By the beginning of the eighth century CE, suburbs had risen near the Majan canal which flowed a kilometre west of Gyaur Kala city wall. When Abbasid Abu Muslim established dynastic power in February 748 CE, he relocated the government buildings and major bazaars from the ancient city to a location near the suburb. Merv prospered at this site under the Abbasids and Tahirids, but went through a period of decline when political power moved to Nishapur and Bukhara.
The Seljuks arrived in the eleventh century CE and revived the city, establishing Merv as their eastern capital and calling it Marv al-Shahijan (today called Sultan Kala). In the process, they built fortification walls around the suburbs, a task that was completed at the end of the eleventh century during the reign of Sultan Malikshah (1072-92 CE).
Sultan Sanjar (1118-57 CE) is credited with construction of a fortified citadel, the Shahriyar Ark, in the northeast corner, and two additional walled suburbs that extended the city to the north and south. The Shahriyar Ark citadel enclosed a palace complex, administrative buildings and residences for the elite.
In 1221 CE, a Mongol army advanced on Merv and its cavalry rode around the walls for spent six days looking for the weak points. The terrified residents negotiated a surrender which only served to open the gates and allow the Mongols to enter, after which they proceeded to massacre the townspeople and burn the town.
The city remained occupied, an impoverished shadow of its former self, until the Timurids integrated the area into their empire in the late 14th century CE.
Abdullah Khan Kala
In the 15th century CE, in preparation for establishing Merv as his capital, Timurid king Shahrukh (1405-47 CE) founded a new planned settlement, now known as the Abdullah Khan Kala, a kilometre south of Sultan Kala. The new town covered some 46 hectares. Shahrukh instituted a major building program, rebuilt the irrigation system, and is credited with construction of the dam at Merv. Construction came to a halt when Shahrukh decided to establish his capital in Samarkand instead. Resumption of development of Merv had to wait until Shaybanis' reign (1500-98 CE) who built the fortification walls.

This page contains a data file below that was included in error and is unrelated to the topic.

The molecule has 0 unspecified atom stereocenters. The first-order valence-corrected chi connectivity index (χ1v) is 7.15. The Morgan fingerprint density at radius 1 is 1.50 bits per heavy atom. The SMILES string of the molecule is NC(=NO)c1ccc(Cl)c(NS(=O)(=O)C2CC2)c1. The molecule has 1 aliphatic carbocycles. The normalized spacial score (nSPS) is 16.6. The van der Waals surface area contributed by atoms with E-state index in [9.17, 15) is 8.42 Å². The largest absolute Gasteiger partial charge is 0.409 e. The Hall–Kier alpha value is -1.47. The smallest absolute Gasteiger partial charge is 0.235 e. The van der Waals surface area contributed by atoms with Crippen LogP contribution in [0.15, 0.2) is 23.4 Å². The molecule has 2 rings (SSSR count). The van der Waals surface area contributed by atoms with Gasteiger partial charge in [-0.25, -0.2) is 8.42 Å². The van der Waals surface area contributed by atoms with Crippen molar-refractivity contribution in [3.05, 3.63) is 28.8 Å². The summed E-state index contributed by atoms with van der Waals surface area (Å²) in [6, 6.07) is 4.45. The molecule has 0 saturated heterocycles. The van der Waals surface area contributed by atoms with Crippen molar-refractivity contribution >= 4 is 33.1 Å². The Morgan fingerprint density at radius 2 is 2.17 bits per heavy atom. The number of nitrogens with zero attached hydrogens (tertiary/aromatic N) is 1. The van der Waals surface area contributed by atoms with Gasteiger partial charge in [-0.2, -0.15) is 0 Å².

In the post-medieval period Merv remained a provincial center, a small town of less than a square kilometre that notwithstanding its diminutive size, boasted, one of the strongest fortification of its time. A mosque, madrasa and reservoir were situated in the center of the northern section, with a citadel in the north corner.
Bairam Ali Khan Kala
A rectangular extension known as Bairam Ali Khan Kala was constructed to the west of Abdullah Khan Kala in the eighteenth century. These two sites were probably in use until the early nineteenth century. By the time the Russians arrived in 1885 CE, the site had been abandoned and many of its buildings had been dismantled to provide bricks for new construction.
Additional reading: UNESCO document no. 886